I want to know about foods (fruits/crops) which can be stored in room temperature or natural temperature (20 degree centigrade) for long time (for a year)?.
Nature has designed some food-stuff to last a long time. Grains (wheat, rice, corn, oats, ...), which are the seeds of grasses, will last the longest, often more than one year. Seeds need a long shelf-life if the plant is going to make it to the next growing season. Next come roots (onions, potatoes, ...), which need to last from one year to the next. Nuts, in the cooking sense, are seeds surrounded by a shell, will also last several years if they are dry. So almonds, peanuts, pine nuts will keep, but not coconuts or chestnuts. Other food types are going to need some help, which basically means getting rid of the water in the food-stuff (lentils, beans, peas, chick peas, soybean, ...) or slowing down bacterial growth (through dehydration, freezing, irradiation, canning, cooling, ...)
I have cooked grains and dried beans and lentils from my pantry that were over a year old. They all made good meals.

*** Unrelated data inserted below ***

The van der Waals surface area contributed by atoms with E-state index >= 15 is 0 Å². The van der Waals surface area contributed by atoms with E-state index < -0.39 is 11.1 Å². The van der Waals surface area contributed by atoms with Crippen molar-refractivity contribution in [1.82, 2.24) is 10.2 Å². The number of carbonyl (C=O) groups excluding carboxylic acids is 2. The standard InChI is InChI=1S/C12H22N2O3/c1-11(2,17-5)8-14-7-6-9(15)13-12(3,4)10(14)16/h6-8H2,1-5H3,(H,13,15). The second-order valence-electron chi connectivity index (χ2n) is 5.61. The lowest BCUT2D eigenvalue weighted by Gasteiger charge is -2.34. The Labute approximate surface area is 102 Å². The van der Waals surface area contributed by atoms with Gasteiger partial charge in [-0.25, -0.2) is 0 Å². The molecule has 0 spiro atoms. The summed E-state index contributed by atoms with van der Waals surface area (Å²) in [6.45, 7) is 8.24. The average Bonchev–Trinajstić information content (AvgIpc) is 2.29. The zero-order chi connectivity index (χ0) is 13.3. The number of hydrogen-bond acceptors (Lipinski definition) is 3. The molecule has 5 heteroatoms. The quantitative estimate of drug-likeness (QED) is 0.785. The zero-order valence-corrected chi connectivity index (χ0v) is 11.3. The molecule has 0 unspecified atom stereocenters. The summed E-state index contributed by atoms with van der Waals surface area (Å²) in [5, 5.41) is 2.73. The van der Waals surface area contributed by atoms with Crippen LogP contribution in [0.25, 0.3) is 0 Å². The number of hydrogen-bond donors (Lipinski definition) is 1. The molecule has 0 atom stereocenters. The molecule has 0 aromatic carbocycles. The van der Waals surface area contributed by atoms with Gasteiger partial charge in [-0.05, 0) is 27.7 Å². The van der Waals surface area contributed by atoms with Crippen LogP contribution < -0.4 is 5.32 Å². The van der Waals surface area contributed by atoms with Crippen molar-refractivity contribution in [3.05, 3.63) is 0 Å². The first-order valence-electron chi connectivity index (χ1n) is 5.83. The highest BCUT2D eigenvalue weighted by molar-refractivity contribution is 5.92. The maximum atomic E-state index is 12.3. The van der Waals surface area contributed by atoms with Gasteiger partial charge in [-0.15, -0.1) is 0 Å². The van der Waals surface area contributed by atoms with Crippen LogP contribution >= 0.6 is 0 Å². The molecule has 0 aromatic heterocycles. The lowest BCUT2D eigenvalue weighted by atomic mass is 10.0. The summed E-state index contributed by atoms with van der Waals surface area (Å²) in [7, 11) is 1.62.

Most root vegetables will last a good while: potatoes, carrots, turnips. Onions, horseradish and garlic, with their astringent properties, last a very long time.
Apples used to be preserved by packing them in barrels with water, but the phrase "one bad apple spoils the bunch" is wholly accurate. They last better where it's cool and damp. Likewise oranges and grapefruit. The less the fruit touches the better. With fruit, the best you can hope for is 4-6 months.
Harder varieties of squash last for months and months, in cool temperatures.
If you need things to last a year, I'd look into drying and/or canning. Pack fruit in sugar to leech out the water, and it'll last a year or more.
Onions will last a year as long as they are kept dry. My parents have a wire mesh rack suspended from the garage ceiling and they put the onions up there after harvesting them. Make sure none are touching each other, and although a couple might go bad the rest will be fine for a year.